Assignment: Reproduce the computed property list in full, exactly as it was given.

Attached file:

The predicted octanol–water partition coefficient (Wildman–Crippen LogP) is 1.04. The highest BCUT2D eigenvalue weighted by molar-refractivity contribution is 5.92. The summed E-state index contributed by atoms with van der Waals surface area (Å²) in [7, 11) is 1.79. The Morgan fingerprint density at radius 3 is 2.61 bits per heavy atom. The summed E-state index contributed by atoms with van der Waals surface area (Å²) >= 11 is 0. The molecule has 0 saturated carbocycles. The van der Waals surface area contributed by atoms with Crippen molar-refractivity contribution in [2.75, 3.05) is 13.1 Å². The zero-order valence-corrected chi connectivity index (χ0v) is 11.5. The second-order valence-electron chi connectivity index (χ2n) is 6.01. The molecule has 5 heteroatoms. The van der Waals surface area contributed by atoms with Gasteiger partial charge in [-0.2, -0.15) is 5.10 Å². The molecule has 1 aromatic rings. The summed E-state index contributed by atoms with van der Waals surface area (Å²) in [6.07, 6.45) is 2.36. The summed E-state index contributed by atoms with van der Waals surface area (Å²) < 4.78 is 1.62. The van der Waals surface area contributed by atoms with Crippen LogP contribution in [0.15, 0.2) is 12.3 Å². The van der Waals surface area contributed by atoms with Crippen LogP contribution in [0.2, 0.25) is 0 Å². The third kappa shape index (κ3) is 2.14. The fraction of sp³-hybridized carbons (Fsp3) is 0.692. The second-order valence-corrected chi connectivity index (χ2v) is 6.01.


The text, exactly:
The predicted octanol–water partition coefficient (Wildman–Crippen LogP) is 1.04. The highest BCUT2D eigenvalue weighted by molar-refractivity contribution is 5.92. The summed E-state index contributed by atoms with van der Waals surface area (Å²) in [7, 11) is 1.79. The Morgan fingerprint density at radius 3 is 2.61 bits per heavy atom. The summed E-state index contributed by atoms with van der Waals surface area (Å²) >= 11 is 0. The molecule has 0 saturated carbocycles. The van der Waals surface area contributed by atoms with Crippen molar-refractivity contribution in [2.75, 3.05) is 13.1 Å². The zero-order valence-corrected chi connectivity index (χ0v) is 11.5. The second-order valence-electron chi connectivity index (χ2n) is 6.01. The molecule has 5 heteroatoms. The van der Waals surface area contributed by atoms with Gasteiger partial charge in [-0.2, -0.15) is 5.10 Å². The molecule has 1 aromatic rings. The summed E-state index contributed by atoms with van der Waals surface area (Å²) in [6.07, 6.45) is 2.36. The summed E-state index contributed by atoms with van der Waals surface area (Å²) < 4.78 is 1.62. The van der Waals surface area contributed by atoms with Crippen LogP contribution in [0.15, 0.2) is 12.3 Å². The van der Waals surface area contributed by atoms with Crippen LogP contribution in [0.2, 0.25) is 0 Å². The third kappa shape index (κ3) is 2.14. The fraction of sp³-hybridized carbons (Fsp3) is 0.692. The second-order valence-corrected chi connectivity index (χ2v) is 6.01.